September/October 1998
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MU power plant celebrates 75 years of history, progress

by Jon Stemmle

The history of the power plant at the University of Missouri-Columbia is intertwined with the history of America. The first land-grant university west of the Mississippi River, MU early on drew on the imagination of the frontier and the technological advances of the east to become an institution on the cutting edge of both worlds.

EM worker in tunnel
EM works in all types of conditions, such as the tunnel above, to keep the power flowing to the MU campus.

Four years after Thomas Edison's invention of the electric light bulb, MU's Professor Benjamin Franklin Thomas used an Edison Dynamo to provide at the university the first demonstration of incandescent light west of the Mississippi River.

The light shone by Thomas that fateful night 115 years ago blazed the trail of innovation MU's power plant has followed ever since. From the 1885 establishment of the second department of electrical engineering in the United States to the use, in 1997, of tire-derived fuel to fire its boilers, the MU power plant has led the way in engineering techniques and energy conservation.

Illuminating history

Following Edison's 1879 invention of the incandescent light bulb, the world's first electric power plant was established in 1882 in New York City. In the spring of that year, Edison, himself a Midwesterner, donated a 20,000-watt dynamo to MU.

Still in working order in MU's Electrical Engineering department, the dynamo in 1888 allowed the university's Academic Hall to be "lighted by electric light, and warmed by steam with the Heine boilers and Bundy radiators."

An early mishap

Ironically, new electric power led 10 years later to the most famous incident in MU history — the fire of 1893.

On a Web page entitled "How the EE Department Burned Down MU," the department of electrical engineering describes how an accidental electrical short or overload likely led to the infamous fire.

What appeared to be a tragedy, however, turned out to have a bright side. The fire generated tremendous interest in MU. Money collected from insurance, from state funds, and from Boone County residents allowed for the construction of six new buildings, including Engineering East, which were built around the Columns forming Francis Quadrangle.

Years of growth

By 1893 the university had contracted with Edison's General Electric Company in Chicago and had a "new power house." With a power house in place, MU entered the nascent period of today's power plant.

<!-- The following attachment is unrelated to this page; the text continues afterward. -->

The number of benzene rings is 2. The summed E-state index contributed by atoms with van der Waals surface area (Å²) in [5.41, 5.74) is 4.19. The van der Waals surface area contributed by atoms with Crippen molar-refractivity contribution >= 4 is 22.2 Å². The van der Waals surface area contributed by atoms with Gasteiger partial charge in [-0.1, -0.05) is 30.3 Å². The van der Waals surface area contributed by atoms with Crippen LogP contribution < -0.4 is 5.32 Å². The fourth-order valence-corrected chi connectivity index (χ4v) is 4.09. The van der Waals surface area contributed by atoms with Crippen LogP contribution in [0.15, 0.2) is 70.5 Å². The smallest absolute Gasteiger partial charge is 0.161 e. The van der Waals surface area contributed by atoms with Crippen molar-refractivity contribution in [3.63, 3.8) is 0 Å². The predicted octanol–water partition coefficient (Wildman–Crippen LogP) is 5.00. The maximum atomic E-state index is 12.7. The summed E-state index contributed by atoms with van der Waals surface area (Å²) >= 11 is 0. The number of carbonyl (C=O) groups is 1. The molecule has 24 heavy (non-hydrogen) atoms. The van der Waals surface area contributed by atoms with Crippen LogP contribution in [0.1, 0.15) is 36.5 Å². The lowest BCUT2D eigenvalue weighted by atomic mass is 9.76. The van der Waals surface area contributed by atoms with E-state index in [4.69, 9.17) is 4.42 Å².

The early 1900s witnessed the construction of the Dairy Power House in 1901, the 1902 complete electric wiring of five campus buildings — Dairy Building, Medical Building, Horticultural Building, Engineering Laboratory, and Read Hall, and the 1903 water plant. The university in 1904 named Arthur M. Green, Jr., a professor in the mechanical engineering department, as the director the new Light & Heat Station (power plant).

Under Green's guidance the university slowly brought electricity to the entire campus, corresponding with an increase in the size of the power plant.

Photo: Power Plant workers in the 1920s
MU power plant workers in the 1920s didn't have the luxury of computers or high-tech equipment to supply the university's electricity.
The modern era

As the 1920s began, MU's power plant entered a new era. The Board of Curators in 1921 approved a budget of $150,000 for a larger and up-to-date power plant to be built on Maple Street, now known as Stewart Road. This new power plant on Jan. 4, 1923 began producing steam and electricity, starting a 75-year period of service to the MU campus.

The power plant today serves over 35,000 students, faculty, and staff with steam, electricity and water, along with burning a variety of fuels including coal, tire-derived fuel, natural gas, and fuel oil.

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Facilities Focus is a newsletter published by Campus Facilities' Communications department to share news about MU facilities with the campus community. If you have questions or comments about this web site, please send them to Campus Facilities Communications, email:; mail address: 180 General Services Building, Columbia, MO 65211; telephone: 573-882-3327; fax: 573-882-5603.

Revised 7/2005

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